Sustainability is a word that’s used a lot these days, especially with the world’s climate and natural environments undergoing some major changes. There are many interpretations but, in food production, it generally means acting in a way that maintains a balanced environment and healthy ecosystem.
It’s vital that we all strive in making this happen together. Here are some of the steps that Balqees takes to play our part in making as little impact as possible on the natural world in tandem with our community of beekeepers:
The heart of our business is raw Yemeni honey. We’ve developed a cooperative of beekeepers in Yemen enabling them to carry on centuries old traditions in harmony with nature. The beekeepers are nomadic, following bees as they migrate with the seasons. They gently harvest honey at appropriate times, disturbing the hives as little as possible and leaving the bees with plentiful honey to sustain them through cooler weather and to feed and breed.
These stringent standards are applied to those we work with in other parts of the world too and Riath, our founder, visits everyone personally to discuss their approach. Most of our beekeepers are situated in very remote areas. We will never work with anyone that uses antibiotics, sugar syrup, moves hives from location to location, and other harsh and disruptive methods with the bees. Our beekeepers use a bee-centred approach to hive management so that bees can behave naturally.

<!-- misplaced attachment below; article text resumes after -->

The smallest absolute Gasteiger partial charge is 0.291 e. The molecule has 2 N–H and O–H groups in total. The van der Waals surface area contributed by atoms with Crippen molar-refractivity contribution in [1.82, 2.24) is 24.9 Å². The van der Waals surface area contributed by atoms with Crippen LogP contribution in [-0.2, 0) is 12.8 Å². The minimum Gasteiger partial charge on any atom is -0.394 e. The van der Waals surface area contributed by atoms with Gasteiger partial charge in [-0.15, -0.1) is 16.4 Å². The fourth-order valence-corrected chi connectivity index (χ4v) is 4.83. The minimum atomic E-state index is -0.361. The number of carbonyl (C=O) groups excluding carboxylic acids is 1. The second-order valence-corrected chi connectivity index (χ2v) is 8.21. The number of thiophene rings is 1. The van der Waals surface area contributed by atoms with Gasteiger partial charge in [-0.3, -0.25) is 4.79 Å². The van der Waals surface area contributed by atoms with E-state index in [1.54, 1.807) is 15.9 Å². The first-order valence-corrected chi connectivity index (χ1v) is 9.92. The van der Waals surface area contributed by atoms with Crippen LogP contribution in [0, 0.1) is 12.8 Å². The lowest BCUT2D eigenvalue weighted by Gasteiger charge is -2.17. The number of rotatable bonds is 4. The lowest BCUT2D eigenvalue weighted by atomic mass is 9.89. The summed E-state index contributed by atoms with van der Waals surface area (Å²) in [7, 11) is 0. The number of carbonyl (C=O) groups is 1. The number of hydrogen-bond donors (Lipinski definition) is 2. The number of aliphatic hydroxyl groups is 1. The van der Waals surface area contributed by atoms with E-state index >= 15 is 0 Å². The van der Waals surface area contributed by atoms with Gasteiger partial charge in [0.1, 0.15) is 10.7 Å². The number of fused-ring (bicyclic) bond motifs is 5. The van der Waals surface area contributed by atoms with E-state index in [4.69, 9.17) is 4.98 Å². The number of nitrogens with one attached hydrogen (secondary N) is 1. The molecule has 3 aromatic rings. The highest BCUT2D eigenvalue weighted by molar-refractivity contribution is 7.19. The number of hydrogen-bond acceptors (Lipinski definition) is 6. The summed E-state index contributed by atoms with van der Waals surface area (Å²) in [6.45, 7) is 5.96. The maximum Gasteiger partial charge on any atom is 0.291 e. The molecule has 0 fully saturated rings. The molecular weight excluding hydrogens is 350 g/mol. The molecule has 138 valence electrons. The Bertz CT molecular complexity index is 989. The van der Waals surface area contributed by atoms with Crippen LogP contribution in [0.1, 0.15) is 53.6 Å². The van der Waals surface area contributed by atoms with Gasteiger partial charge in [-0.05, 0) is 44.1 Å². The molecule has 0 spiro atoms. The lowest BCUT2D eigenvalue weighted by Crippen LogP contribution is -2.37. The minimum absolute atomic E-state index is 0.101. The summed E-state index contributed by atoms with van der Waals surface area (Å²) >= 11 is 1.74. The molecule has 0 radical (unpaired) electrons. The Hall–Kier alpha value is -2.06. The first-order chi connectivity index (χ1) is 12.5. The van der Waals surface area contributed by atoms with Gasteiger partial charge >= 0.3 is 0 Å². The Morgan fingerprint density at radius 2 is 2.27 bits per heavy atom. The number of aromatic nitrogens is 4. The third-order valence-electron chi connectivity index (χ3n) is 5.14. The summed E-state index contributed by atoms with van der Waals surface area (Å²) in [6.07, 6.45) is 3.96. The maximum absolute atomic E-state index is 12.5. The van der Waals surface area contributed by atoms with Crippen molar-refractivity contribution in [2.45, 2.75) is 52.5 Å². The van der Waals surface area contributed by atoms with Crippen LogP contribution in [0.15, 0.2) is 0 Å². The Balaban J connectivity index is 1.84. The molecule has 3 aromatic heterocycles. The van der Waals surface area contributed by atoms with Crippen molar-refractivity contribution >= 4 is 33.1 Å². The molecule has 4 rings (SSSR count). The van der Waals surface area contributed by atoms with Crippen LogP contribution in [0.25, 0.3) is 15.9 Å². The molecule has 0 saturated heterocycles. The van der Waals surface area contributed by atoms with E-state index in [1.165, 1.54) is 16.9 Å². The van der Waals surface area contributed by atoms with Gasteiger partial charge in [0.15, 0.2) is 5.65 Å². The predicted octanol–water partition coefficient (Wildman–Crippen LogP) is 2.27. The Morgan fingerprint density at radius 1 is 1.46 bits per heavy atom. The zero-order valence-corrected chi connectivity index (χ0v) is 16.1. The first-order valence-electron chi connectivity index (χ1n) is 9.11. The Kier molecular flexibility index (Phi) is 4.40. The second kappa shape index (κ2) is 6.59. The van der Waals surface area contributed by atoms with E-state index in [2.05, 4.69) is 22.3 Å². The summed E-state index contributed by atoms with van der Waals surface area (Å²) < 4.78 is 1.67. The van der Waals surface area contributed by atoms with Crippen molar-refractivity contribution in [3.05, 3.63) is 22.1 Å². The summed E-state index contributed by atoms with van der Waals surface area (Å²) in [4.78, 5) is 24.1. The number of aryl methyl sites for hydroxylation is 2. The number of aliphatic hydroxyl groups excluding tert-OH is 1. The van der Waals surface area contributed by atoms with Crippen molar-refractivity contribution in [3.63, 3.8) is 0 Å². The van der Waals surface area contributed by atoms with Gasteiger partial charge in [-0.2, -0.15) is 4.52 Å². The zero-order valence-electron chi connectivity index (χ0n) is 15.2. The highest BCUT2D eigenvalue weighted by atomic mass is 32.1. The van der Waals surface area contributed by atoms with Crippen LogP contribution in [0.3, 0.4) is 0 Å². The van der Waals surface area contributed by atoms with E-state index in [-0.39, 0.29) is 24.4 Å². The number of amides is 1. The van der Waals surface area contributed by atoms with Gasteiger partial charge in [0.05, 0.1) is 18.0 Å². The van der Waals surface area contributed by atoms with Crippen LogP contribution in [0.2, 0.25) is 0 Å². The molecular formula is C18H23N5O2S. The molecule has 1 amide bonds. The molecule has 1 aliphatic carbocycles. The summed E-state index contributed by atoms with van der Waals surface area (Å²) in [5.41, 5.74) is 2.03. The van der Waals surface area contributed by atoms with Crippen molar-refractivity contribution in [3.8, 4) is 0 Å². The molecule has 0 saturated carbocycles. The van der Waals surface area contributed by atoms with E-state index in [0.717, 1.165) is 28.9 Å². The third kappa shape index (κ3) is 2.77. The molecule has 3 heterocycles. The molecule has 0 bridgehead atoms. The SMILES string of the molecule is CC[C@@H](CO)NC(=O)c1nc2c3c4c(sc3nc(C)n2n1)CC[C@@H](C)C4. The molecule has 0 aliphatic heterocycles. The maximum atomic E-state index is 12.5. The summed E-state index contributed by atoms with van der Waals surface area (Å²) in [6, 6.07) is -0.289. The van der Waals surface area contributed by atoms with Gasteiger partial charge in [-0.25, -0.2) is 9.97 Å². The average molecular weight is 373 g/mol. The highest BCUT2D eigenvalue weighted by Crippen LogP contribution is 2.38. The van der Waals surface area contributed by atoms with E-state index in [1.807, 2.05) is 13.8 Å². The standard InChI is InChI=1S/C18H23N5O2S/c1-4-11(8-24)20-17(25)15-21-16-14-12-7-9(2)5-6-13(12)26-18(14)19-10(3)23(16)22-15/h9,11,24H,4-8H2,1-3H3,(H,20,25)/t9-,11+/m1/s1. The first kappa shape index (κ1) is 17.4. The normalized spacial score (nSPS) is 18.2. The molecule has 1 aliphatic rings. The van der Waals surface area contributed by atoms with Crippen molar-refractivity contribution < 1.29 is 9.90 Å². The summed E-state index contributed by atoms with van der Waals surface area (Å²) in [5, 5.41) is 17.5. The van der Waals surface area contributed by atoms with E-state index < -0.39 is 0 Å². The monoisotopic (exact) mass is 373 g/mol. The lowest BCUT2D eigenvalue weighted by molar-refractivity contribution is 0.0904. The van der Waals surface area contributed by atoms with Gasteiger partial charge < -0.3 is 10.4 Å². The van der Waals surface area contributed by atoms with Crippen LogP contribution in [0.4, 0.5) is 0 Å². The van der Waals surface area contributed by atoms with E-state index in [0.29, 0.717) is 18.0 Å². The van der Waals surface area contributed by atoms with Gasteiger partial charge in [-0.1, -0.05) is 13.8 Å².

The difficulty in labelling honey as organic is because no one can guarantee that the bees have foraged solely on organically-grown flowers. This is why Balqees only sources from remote areas well away from industrial, chemical-ridden agriculture.
Movement of food around the world, especially by air, is a big contributor to global warming. That is why we transport our honey in bulk and then package it locally. This reduces the weight and volume, therefore the impact. Wherever possible we ship our stocks by sea. The majority of our honey is sourced from within the region to lessen food miles.
Balqees pioneered the, much imitated, use of ladling raw honey from large glass bowls on the counter. Again this lessens the impact of transport and means we can predict supply accurately without waste. We have always sold our honey in glass jars and will never use single use plastic bottles.
We are always looking at ways that we can improve sustainability. At present that is looking for an alternative to the disposable plastic spoons used for tasting. The other is finding a system of recycling so that customers can refill their clean glass jars.
How can you be an ethical consumer and help sustain a bee-friendly environment?
Be sure that the honey that you buy is genuine, ethical and puts bee welfare and sustainability first. Ask the name of the beekeeper – Balqees is happy to answer any questions from our customers and proud of our beekeepers. Learn more about some of them here.
Let us know if you have any suggestions on sustainability so we can all work together to preserve our precious and wonderful natural world.